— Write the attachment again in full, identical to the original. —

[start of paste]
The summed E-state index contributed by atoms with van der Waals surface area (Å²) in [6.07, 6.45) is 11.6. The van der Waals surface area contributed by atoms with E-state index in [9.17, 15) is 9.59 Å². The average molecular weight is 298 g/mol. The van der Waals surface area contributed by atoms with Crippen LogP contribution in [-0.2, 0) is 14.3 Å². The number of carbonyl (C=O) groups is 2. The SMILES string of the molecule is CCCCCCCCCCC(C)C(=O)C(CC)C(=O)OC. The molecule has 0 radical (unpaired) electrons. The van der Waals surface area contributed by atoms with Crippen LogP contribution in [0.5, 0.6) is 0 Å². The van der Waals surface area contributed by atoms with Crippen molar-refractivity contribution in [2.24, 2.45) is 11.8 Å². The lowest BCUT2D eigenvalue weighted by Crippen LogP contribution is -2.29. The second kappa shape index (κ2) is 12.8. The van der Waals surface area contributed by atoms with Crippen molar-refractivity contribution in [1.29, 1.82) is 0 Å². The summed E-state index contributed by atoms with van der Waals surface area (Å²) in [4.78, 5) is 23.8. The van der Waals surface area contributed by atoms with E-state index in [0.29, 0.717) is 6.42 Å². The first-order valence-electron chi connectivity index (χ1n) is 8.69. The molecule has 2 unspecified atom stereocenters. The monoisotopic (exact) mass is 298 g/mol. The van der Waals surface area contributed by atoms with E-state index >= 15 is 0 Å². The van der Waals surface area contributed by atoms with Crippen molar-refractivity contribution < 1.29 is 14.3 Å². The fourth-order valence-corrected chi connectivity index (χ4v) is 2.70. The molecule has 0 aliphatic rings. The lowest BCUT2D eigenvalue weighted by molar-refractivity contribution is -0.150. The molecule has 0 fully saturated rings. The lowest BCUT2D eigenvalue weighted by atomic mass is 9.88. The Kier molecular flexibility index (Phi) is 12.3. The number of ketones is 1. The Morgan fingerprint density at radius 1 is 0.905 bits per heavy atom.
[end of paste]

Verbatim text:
The summed E-state index contributed by atoms with van der Waals surface area (Å²) in [6.07, 6.45) is 11.6. The van der Waals surface area contributed by atoms with E-state index in [9.17, 15) is 9.59 Å². The average molecular weight is 298 g/mol. The van der Waals surface area contributed by atoms with Crippen LogP contribution in [-0.2, 0) is 14.3 Å². The number of carbonyl (C=O) groups is 2. The SMILES string of the molecule is CCCCCCCCCCC(C)C(=O)C(CC)C(=O)OC. The molecule has 0 radical (unpaired) electrons. The van der Waals surface area contributed by atoms with Crippen LogP contribution in [0.5, 0.6) is 0 Å². The van der Waals surface area contributed by atoms with Crippen molar-refractivity contribution in [2.24, 2.45) is 11.8 Å². The lowest BCUT2D eigenvalue weighted by Crippen LogP contribution is -2.29. The second kappa shape index (κ2) is 12.8. The van der Waals surface area contributed by atoms with Crippen molar-refractivity contribution in [1.29, 1.82) is 0 Å². The summed E-state index contributed by atoms with van der Waals surface area (Å²) in [4.78, 5) is 23.8. The van der Waals surface area contributed by atoms with E-state index in [0.29, 0.717) is 6.42 Å². The first-order valence-electron chi connectivity index (χ1n) is 8.69. The molecule has 2 unspecified atom stereocenters. The monoisotopic (exact) mass is 298 g/mol. The van der Waals surface area contributed by atoms with E-state index >= 15 is 0 Å². The van der Waals surface area contributed by atoms with Crippen molar-refractivity contribution < 1.29 is 14.3 Å². The fourth-order valence-corrected chi connectivity index (χ4v) is 2.70. The molecule has 0 aliphatic rings. The lowest BCUT2D eigenvalue weighted by molar-refractivity contribution is -0.150. The molecule has 0 fully saturated rings. The lowest BCUT2D eigenvalue weighted by atomic mass is 9.88. The Kier molecular flexibility index (Phi) is 12.3. The number of ketones is 1. The Morgan fingerprint density at radius 1 is 0.905 bits per heavy atom.